Smishing is a type of phishing scam that targets your cell phone through text messages. The goal of smishing is to trick you into clicking on a malicious link, downloading a harmful attachment, or revealing your personal or financial information.
Smishing can be very dangerous and costly, as it can expose you to identity theft, fraud, malware, or unwanted charges on your phone bill. It is important to know how to report smishing to your cell phone service provider if you receive a suspicious text message.
Here are the step-by-step instructions for reporting smishing to your cell phone service provider:
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You usually see threat attack maps as background images on wall mounted televisions behind a talking head giving an interview to explain the internet is a dangerous place. Some people don’t take these types of displays seriously, usually because people don’t understand their limitations or because people put too much stock in what the simple display is attempting to visualize.
While threat maps can be entertaining, as with all information generated for non-technical people, the data is often too complex to be complete on one display. While a threat map is mostly eye candy with limited context and almost no usable intelligence, there are some very creative ways they can be used to great effect.
One interesting way to use an animated threat map is in your SOC (Security Operations Center) to provide some context to the the global image of constant attacks and how the SOC is tasked with preventing a successful attack in your business. Many non-technical people don’t understand the volume and intensity of attacks, and this will help them understand the size of the cyber-security problem facing your business today.
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Many people don’t understand how a spam filter works, especially with the email software from Microsoft called Outlook. In my experience, people are confused about how emails are blocked, or how emails are filtered into the Junk Email folder inside Outlook.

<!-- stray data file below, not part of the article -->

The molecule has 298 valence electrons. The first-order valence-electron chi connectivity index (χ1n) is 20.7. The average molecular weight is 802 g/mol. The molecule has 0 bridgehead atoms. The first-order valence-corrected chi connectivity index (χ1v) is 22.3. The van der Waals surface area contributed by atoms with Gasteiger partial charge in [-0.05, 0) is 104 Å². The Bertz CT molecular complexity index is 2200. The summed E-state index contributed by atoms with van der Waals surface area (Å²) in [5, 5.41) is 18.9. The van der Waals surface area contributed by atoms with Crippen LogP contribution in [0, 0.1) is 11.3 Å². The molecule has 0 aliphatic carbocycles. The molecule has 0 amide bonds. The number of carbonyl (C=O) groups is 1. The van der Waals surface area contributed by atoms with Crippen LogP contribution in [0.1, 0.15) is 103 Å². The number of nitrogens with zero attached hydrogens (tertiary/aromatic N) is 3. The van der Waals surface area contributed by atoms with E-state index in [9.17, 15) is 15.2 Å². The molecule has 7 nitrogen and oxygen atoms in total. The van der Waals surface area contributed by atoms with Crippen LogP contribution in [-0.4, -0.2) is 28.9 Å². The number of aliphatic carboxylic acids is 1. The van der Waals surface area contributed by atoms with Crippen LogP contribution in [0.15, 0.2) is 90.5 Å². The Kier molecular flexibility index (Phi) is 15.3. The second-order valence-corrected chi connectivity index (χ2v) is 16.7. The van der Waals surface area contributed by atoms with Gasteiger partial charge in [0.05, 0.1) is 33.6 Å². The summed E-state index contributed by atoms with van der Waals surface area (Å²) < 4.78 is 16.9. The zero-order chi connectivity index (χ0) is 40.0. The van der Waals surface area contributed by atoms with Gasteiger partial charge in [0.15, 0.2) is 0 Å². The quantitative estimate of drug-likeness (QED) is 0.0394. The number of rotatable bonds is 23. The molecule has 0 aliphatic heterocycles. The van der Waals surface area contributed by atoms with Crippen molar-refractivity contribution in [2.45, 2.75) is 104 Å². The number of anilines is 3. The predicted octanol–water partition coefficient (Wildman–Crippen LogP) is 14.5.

Generally speaking, your email server is usually used to block common unwanted emails, known as spam. This means the email server has the ability built into the server software to detect and filter (block) emails from being delivered to your email interface, or there is some additional software installed and configured to perform that filtering process. This means less unwanted email is delivered to your inbox.
There is an additional feature built into Outlook that looks at the emails delivered to your Outlook client to determine if it should block the email and redirect it into your “Junk E-mail” folder.
Any email forwarded from your email server (usually Exchange, but could be Gmail, Yahoo, etc.) but identified as spam by our Outlook client will be automatically moved to your “Junk E-mail” folder. Depending on your spam filter settings inside the Outlook Options, you may find you missing emails in this folder. You may disable the filter, but that doesn’t mean all your emails will now be delivered to your Outlook inbox.
As we discussed already, the spam filter on the email server could have blocked the email, Outlook may move the email to Junk E-mail, or even your anti-virus software might have blocked the email. If you work with your team in you IT department, they have tools available that can tell them if the server ever received the email, if it was forwarded to our computer, if it was intercepted by your anti-virus software, etc. They will need to know the address of the person sending you the email, when it was sent, and the subject line (when known).
How can I disable the Outlook spam filter?
How can I mark emails detected as spam by Outlook as “not spam”?
In this great article on Motherboard, Thomas Brewster tells the story of how security experts are trying to catch hackers in the act of attacking their systems.
But in the name of security research, some are turning the tables on the daily deluge of maliciousness. They set up what are known in the industry as “honeypots,” fake but genuine-looking internet servers that are used by security teams to attract attackers in order to understand their latest techniques and the hottest malicious software doing the rounds.
Earlier this year, in the black heart of the City of London, Europe’s financial capital, I talked to a group of penetration testers (ethical hackers who poke holes in their customers’ systems to figure out where they are weakest), who agreed to create some new honeypots and demonstrate their use for me. I wanted to understand more about how honeypots were built, and whether we could glean any patterns if we added fresh traps in new locations.
Honeypots are normally created on virtual private servers—rentable places to host things on the internet. Once you’ve bought your plot of land for a couple of quid, you download honeypot software; in our case, we used programs known as Dionaea andKippo. This process is essentially like installing a new operating system onto a dumb machine, and creates what appears to hackers to be a genuinely vulnerable server. In reality, none of the features of the systems work, but they look real enough.
I recommend you read this article if you have any interest in internet security.